What’s on the ballot?

June 5 Primary Election has federal, state and county seats up for vote

Rebecca Neipp

News Review Staff Writer

A ballot packed with legislative seats at all levels of government, judicial seats and state measures faces voters on Tuesday, June 5, in California’s Primary Election.

In each of the races, the top two vote-getters in the pool (unless one candidate receives a 50-percent-plus one vote) will face off in the November General Election.

U.S. House District 23 Representative Kevin McCarthy, the Republican incumbent, is facing challengers James Davis (no party preference), Tatiana Matta (Democrat), Mary Helen Barro (D), Kurtis Wilson (D) and Wendy Reed (D).

The open seat for the 16th District of the State Senate is sought by Shannon Grove (R), Ruth Musser-Lopez (D) and Gregory Tatum (R).

Republican Assemblyman Vince Fong is facing Democrat Nick Nicita.

Two offices for Superior Court Judge include Chad Louie facing Brandon Martin for Office No. 10 and Incumbent John Fielder facing Cole McKnight for No. 14.

Candidates for State Superin-tendent of Instruction include Steven Ireland, Tony Thurmond, Marshal Tuck and Lily Ploski, who are running against appointed Superintendent Mary Barlow.

Other contested county seats include Scott Spielman and Cynthia Zimmer competing for District Attorney and Incumbent Donny Youngblood and Justin Fleeman vying for Sheriff.

Vying in the open primary for California Sate Governor are 27 candidates declaring alignment with Democratic, Republican, Green, Libertarian, Peace and Freedom and no preferred party.

High-profile candidates in the Democratic Party include former Los Angeles Mayor Antonio Villagarosa, Lt. Gov. Gavin Newsom and State Treasurer John Chiang. Republican contenders include Businessman John Cox and Assemblyman Travis Allen.

Robert Griffis, Shubham Goel, Akinyemi Agbede, Johnny Wattenburg, Nickolas Wildstar, Desmond Silveira, Michael Shellenberger, Zoltan Istvan, Christopher Carlson, Thomas Cares, Amanda Renteria, Delaine Eastin, Jeffrey Taylor, Klement Tinaj, Hakan Mikado, Albert Mezzetti, Robert Newman, Josh Jones, J. Bribiesca, Gloria La Riva, Peter Liu and Yvonne Girard are also running for the seat.

Another 11 candidates from a broad political spectrum vying for Lieutenant Governor include Jeff Bleich, Eleni Kounalakis, Cameron Gharabiklou, Tim Ferreira, David Fennell, Danny Thomas, Cole Harris, Ed Hernandez, David Hernandez, Lydia Ortega and Gayle McLaughlin.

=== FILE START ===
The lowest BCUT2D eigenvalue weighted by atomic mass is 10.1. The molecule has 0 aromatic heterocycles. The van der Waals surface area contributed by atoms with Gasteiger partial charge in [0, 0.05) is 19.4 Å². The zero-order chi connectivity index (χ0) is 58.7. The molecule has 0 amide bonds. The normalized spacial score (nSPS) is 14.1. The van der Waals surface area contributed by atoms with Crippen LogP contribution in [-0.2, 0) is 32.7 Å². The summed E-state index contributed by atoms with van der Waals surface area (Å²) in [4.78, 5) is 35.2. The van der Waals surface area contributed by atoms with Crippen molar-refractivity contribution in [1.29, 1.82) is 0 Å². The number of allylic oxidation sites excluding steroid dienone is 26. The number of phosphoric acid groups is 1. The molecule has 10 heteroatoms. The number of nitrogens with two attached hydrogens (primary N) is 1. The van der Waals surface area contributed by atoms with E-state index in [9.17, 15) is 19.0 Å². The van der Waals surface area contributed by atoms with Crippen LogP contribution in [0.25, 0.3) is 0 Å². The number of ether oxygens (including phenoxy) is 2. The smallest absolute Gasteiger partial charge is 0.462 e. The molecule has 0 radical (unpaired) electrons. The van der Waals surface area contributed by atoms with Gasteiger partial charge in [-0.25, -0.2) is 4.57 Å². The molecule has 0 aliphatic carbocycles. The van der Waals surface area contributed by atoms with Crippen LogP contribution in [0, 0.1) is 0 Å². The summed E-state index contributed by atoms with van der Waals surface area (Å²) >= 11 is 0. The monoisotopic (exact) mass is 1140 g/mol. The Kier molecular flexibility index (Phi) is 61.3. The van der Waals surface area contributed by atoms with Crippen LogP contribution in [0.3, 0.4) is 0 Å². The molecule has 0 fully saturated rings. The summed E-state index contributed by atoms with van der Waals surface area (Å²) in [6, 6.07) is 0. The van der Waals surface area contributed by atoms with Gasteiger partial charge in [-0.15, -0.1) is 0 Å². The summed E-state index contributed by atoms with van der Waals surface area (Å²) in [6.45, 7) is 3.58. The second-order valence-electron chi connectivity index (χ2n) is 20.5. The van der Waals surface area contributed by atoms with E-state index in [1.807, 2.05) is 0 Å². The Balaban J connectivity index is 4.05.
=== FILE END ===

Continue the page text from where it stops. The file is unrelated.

Candidates for Secretary of State include Gail Lightfoot, C.T. Weber, Erik Rydberg, Raul Rodriguez, Michael Feinstein, Ruben Major, Mark Meuser and Alex Padilla.

The more lightly contested races include that for controller, which includes Konstantinos Roditis (R), Mary Lou Finley (P&F) and Betty Yee (D).

Treasurer candidates include Greg Conlon (R), Fiona Ma (D), Vivek Viswanathan (D), Jack Guerrero (R) and Kevin Akin (P&F).

Running for Attorney General are Steven Bailey (R), Xavier Becerra (D), Eric Early (R) and Dave Jones (D).

Insurance Commissioner candidates are Ricardo Lara (D), Nathalie Hrizi (P&F), Asif Mahmood (D) and Steve Poizner (NPP).

Republicans Ted Gaines, Connie Conway and David Evans will be facing Democrat Tom Hallinan for 1st District State Board of Equalization.

The most crowded race on the ballot is that of United States Senator, where Democratic Incumbent Dianne Feinstein faces 31 challengers, including Tom Palzer, John Parker, Douglas Pierce, Herbert Peters, James Bradley, Arun Bhumitra, Jerry Laws, Patrick Little, Tim Gildersleeve, Michael Girgis, Don Grundmann, Rash Ghosh, Ling Shi, John Crew, Erin Cruz, Derrick Reid, Colleen Fernald, Adrienne Edwards, Paul Taylor, Donnie Turner, Pat Harris, Alison Hartson, Jason Hanania, David Hildebrand, Lee Olson, Roque De La Fuente, Kevin De Leon, Kevin Mottus, David Moore, Mario Nabliba and Gerald Plummer.

The ballot measures include:

Prop 68 — authorizes bonds funding parks, natural resources protection, climate adaptation, water quality and supply and flood protection

Prop 69 — requires that certain new transportation revenues be used for transportation purposes, legislative constitutional amendment

Prop 70 — Requires legislative supermajority vote to approve use of cap-and-trade reserve fund, legislative constitutional amendment

Prop 71 — Sets effective date for ballot measures, legislative constitutional amendment

Prop 72 — Permits legislature to exclude newly constructed rain-capture systems from property-tax reassessment requirement, legislative constitutional amendment

Following poll closure at 8 p.m., results of state races will begin updating at the Secretary of State’s website, www.sos.ca.gov. County election results will be updated at elections.co.kern.ca.us/elections.

Story First Published: 2018-06-01